Roger Chapman and the late Payne Stewart had little in common other than a love for the game of golf, but it was the tragic death of the US Open champion which inspired the Englishman to end 19 years of frustration in Rio de Janeiro.
Chapman, 40, finally made his big breakthrough by winning the inaugural Brazil Rio de Janeiro 500 Years Open at Itanhangá Golf Club, when he beat Ireland’s Padraig Harrington at the second hole of a dramatic sudden-death play-off.
His par four to Harrington’s bogey five allowed Chapman to become a European Tour winner for the first time in 472 attempts and after a dozen second place finishes around the world, six of them in Europe.
It was third time lucky in a European Tour play-off, but as Chapman gloried in the euphoria of victory with an 18 under par total of 270, he took time to reflect on how Stewart’s sudden and tragic death had impacted on his life.
Chapman, who finished with a seven under par 65 to tie Harrington (70), explained: “Last year I felt so low that I was going to give up. I missed the cut at the Belgacom Open and lost my card. I thought my whole world had fallen apart and I wasn’t going to go to the Qualifying School.
“But then, tragically, Payne Stewart died and I looked at myself and thought: ‘He wanted to play but can’t any more; I can play but don’t want to’. I took a long, serious look at myself and decided to go to the School and came through that.
“It took the Payne Stewart tragedy to make me realise that there are people worse off and that I was spoiled, really. My wife, Cathy, told me I wasn’t a quitter and I agreed to give it another go. It’s amazing after 19 years on Tour. This is the best feeling in the world. It’s everything I thought it would be and more. I’ve got the monkey off my back at last.”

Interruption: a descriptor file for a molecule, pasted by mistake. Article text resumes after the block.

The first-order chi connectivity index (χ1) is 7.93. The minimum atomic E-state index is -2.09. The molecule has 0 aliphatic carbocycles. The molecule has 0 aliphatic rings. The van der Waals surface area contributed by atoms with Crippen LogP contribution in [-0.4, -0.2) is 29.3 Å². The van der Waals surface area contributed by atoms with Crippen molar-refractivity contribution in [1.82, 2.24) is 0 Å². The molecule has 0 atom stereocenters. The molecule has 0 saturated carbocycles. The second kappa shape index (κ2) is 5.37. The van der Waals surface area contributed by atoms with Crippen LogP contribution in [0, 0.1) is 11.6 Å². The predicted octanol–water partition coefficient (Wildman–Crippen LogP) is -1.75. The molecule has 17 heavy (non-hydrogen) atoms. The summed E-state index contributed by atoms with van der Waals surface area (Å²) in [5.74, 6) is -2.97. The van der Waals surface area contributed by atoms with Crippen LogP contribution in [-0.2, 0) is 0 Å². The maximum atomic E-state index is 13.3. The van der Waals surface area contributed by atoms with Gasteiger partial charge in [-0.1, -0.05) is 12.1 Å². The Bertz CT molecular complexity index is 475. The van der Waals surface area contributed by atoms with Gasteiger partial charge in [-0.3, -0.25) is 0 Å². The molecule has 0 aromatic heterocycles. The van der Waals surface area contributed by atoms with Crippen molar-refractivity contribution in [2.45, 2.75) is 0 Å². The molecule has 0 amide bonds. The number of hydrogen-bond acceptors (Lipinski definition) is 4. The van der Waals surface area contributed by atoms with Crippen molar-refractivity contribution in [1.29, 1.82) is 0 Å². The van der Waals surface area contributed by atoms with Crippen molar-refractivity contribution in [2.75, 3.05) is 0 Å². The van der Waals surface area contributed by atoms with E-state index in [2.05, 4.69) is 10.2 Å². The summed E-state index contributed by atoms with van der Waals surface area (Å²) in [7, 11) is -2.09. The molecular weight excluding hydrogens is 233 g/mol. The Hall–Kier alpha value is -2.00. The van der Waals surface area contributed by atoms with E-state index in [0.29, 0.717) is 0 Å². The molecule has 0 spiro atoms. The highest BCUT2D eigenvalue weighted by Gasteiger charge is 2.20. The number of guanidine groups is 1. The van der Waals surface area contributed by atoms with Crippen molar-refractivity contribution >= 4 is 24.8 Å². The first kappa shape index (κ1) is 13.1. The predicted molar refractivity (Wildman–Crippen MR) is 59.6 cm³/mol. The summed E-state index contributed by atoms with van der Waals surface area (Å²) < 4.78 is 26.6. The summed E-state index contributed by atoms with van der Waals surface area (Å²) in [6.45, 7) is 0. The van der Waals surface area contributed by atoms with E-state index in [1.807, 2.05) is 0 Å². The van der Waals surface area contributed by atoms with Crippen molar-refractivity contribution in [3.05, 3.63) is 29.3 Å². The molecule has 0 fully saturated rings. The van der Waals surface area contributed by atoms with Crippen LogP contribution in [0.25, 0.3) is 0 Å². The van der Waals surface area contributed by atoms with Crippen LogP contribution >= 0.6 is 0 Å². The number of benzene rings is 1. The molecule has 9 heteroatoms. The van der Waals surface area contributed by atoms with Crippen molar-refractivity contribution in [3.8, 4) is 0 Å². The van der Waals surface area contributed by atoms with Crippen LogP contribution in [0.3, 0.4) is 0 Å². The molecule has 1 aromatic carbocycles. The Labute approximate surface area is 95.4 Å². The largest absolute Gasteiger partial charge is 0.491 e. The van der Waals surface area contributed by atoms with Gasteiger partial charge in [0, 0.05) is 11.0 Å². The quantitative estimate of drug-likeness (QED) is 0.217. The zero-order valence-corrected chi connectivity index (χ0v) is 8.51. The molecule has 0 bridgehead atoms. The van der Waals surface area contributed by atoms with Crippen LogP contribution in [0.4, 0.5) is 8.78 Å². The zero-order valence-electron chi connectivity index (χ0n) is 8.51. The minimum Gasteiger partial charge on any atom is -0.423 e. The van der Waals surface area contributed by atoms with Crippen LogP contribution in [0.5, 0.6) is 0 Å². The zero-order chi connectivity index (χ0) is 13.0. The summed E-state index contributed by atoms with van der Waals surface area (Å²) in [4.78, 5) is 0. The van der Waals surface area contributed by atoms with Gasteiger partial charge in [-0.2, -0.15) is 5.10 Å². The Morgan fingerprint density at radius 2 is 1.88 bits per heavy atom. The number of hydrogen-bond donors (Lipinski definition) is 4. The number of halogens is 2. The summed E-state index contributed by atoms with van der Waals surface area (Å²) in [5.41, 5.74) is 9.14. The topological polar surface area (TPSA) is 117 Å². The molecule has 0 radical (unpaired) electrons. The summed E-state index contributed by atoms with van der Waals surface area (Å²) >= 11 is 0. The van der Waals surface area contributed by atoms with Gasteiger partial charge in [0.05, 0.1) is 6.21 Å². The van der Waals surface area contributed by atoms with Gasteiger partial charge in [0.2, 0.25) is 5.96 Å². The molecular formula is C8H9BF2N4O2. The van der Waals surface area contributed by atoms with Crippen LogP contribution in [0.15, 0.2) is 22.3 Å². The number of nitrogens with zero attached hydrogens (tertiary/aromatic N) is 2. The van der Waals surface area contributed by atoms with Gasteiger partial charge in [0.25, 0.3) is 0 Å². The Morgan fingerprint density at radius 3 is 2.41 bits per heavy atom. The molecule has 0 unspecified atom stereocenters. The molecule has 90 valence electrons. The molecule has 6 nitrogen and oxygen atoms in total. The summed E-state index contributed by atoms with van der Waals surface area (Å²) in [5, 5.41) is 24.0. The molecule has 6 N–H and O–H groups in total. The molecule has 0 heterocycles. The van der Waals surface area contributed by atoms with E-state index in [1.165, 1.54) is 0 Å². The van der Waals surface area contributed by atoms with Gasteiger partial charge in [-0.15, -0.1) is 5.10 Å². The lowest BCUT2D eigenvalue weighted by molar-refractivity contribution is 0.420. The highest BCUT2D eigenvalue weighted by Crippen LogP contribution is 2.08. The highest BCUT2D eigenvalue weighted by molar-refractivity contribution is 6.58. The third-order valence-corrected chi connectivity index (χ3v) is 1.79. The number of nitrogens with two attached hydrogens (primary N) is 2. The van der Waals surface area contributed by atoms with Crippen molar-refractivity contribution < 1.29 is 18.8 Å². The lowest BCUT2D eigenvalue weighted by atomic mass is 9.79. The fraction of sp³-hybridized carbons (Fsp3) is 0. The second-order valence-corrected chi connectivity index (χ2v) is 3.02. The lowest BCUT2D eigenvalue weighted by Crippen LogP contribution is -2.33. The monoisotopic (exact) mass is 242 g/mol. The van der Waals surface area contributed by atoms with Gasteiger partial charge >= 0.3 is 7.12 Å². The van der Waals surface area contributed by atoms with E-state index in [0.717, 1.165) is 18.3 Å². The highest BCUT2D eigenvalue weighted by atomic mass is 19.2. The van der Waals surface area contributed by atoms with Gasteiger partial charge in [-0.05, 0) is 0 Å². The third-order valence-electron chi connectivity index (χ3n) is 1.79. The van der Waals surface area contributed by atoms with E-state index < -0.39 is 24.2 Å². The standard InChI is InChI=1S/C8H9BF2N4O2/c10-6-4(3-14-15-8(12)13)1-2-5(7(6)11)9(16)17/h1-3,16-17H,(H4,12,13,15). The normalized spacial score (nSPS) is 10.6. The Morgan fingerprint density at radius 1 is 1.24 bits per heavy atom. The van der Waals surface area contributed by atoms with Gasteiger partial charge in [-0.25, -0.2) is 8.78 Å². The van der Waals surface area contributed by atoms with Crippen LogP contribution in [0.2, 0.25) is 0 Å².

Twice in the past, Chapman had lost play-offs when that elusive first title seemed within his grasp. In Brazil, Chapman endured agonies yet again before clinching the crown that was so richly deserved.
The jockeying for position continued throughout a final round which thrilled the Brazilian public unused to top level competitive golf. Chapman went into the final round five behind Harrington, who had shot 67, 62 and 71 to reach that position at the top of the leaderboard.
Also lurking close by was rookie, Alastair Forsyth, who opened with rounds of 65 and 62 to lead at the halfway stage in only his seventh tournament since winning the Qualifying School in which Chapman claimed the 12th card.
Forsyth was to drop back after a disappointing triple bogey at the last hole, but he still performed superbly to tie for sixth behind Chapman, Harrington, Dubai Desert Classic winner, Jose Coceres, who took third, and joint fourth Jorge Berendt and Joakim Haeggman.
Harrington and Chapman vied for the lead all through the final nine holes, with Chapman birdieing the long 15th and 16th to move in front, before Harrington matched his birdie at the 15th.
At the 72nd hole, Chapman charged his first putt from 30 feet ten feet past. He kept a steady nerve and holed confidently, leaving Harrington to par in to secure a spot in the play-off.
At the first extra hole, Chapman drove into water and made a bogey five after a penalty drop. Harrington, who finished second five times in 1999 and again in the recent Benson & Hedges Malaysian Open, let Chapman breath again by three putting from long range.
Then Harrington put his tee shot into the water hazard on the second extra hole, and Chapman didn’t waste his opportunity, striking a superb five iron 187 yards to the heart of the green and two putting for that delicious victory.
Harrington, generous in defeat, said: “I wish I had won, but I couldn’t have lost to a nicer guy. He has been out here for a long time and deserves it after all those years.”